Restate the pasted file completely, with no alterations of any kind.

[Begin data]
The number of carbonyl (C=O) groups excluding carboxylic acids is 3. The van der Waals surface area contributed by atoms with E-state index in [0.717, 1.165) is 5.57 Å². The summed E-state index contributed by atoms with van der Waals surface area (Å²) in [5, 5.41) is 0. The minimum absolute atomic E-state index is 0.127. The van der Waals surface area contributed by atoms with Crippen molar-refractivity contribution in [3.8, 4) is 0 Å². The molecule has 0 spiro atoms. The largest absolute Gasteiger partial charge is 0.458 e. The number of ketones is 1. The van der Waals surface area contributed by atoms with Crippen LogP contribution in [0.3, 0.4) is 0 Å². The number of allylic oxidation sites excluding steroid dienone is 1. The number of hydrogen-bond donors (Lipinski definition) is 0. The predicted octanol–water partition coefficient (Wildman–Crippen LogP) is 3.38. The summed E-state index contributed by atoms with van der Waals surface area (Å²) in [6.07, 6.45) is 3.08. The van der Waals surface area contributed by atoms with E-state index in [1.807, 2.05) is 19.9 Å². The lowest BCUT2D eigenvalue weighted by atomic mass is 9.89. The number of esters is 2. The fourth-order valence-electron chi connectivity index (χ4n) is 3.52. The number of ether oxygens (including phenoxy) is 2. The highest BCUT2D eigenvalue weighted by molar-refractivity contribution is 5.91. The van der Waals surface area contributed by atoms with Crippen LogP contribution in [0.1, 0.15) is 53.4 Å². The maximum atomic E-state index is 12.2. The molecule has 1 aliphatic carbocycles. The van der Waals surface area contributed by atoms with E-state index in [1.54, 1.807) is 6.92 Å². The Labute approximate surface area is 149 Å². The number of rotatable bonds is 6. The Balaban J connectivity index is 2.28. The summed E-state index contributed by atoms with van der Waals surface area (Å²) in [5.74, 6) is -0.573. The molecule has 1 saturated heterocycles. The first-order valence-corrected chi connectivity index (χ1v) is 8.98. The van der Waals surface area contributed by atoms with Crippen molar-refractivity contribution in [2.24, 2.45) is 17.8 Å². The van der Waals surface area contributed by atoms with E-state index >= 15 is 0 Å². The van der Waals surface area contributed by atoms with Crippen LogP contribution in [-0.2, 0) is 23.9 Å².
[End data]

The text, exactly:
The number of carbonyl (C=O) groups excluding carboxylic acids is 3. The van der Waals surface area contributed by atoms with E-state index in [0.717, 1.165) is 5.57 Å². The summed E-state index contributed by atoms with van der Waals surface area (Å²) in [5, 5.41) is 0. The minimum absolute atomic E-state index is 0.127. The van der Waals surface area contributed by atoms with Crippen molar-refractivity contribution in [3.8, 4) is 0 Å². The molecule has 0 spiro atoms. The largest absolute Gasteiger partial charge is 0.458 e. The number of ketones is 1. The van der Waals surface area contributed by atoms with Crippen LogP contribution in [0.3, 0.4) is 0 Å². The number of allylic oxidation sites excluding steroid dienone is 1. The number of hydrogen-bond donors (Lipinski definition) is 0. The predicted octanol–water partition coefficient (Wildman–Crippen LogP) is 3.38. The summed E-state index contributed by atoms with van der Waals surface area (Å²) in [6.07, 6.45) is 3.08. The van der Waals surface area contributed by atoms with E-state index in [1.807, 2.05) is 19.9 Å². The lowest BCUT2D eigenvalue weighted by atomic mass is 9.89. The number of esters is 2. The fourth-order valence-electron chi connectivity index (χ4n) is 3.52. The number of ether oxygens (including phenoxy) is 2. The highest BCUT2D eigenvalue weighted by molar-refractivity contribution is 5.91. The van der Waals surface area contributed by atoms with Crippen LogP contribution in [0.1, 0.15) is 53.4 Å². The maximum atomic E-state index is 12.2. The molecule has 1 aliphatic carbocycles. The van der Waals surface area contributed by atoms with E-state index in [1.54, 1.807) is 6.92 Å². The Labute approximate surface area is 149 Å². The number of rotatable bonds is 6. The Balaban J connectivity index is 2.28. The summed E-state index contributed by atoms with van der Waals surface area (Å²) in [5.74, 6) is -0.573. The molecule has 1 saturated heterocycles. The first-order valence-corrected chi connectivity index (χ1v) is 8.98. The van der Waals surface area contributed by atoms with Crippen molar-refractivity contribution in [2.24, 2.45) is 17.8 Å². The van der Waals surface area contributed by atoms with E-state index >= 15 is 0 Å². The van der Waals surface area contributed by atoms with Crippen LogP contribution in [-0.2, 0) is 23.9 Å².